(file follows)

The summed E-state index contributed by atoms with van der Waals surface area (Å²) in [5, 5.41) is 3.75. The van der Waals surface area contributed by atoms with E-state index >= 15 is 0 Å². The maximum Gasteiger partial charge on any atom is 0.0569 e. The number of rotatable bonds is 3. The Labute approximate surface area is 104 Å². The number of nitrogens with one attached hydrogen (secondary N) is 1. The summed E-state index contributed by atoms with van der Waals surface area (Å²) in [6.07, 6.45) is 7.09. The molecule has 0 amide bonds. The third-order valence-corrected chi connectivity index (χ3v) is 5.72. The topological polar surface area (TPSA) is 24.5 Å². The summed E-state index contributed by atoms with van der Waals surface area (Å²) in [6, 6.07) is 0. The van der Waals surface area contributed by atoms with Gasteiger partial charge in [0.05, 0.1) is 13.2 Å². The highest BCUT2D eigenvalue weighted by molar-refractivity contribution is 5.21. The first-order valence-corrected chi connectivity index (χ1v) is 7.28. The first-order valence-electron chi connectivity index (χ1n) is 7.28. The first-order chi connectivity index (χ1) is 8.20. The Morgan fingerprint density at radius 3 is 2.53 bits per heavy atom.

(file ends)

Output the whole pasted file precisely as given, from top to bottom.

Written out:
The summed E-state index contributed by atoms with van der Waals surface area (Å²) in [5, 5.41) is 3.75. The van der Waals surface area contributed by atoms with E-state index >= 15 is 0 Å². The maximum Gasteiger partial charge on any atom is 0.0569 e. The number of rotatable bonds is 3. The Labute approximate surface area is 104 Å². The number of nitrogens with one attached hydrogen (secondary N) is 1. The summed E-state index contributed by atoms with van der Waals surface area (Å²) in [6.07, 6.45) is 7.09. The molecule has 0 amide bonds. The third-order valence-corrected chi connectivity index (χ3v) is 5.72. The topological polar surface area (TPSA) is 24.5 Å². The summed E-state index contributed by atoms with van der Waals surface area (Å²) in [6, 6.07) is 0. The van der Waals surface area contributed by atoms with Gasteiger partial charge in [0.05, 0.1) is 13.2 Å². The highest BCUT2D eigenvalue weighted by molar-refractivity contribution is 5.21. The first-order valence-corrected chi connectivity index (χ1v) is 7.28. The first-order valence-electron chi connectivity index (χ1n) is 7.28. The first-order chi connectivity index (χ1) is 8.20. The Morgan fingerprint density at radius 3 is 2.53 bits per heavy atom.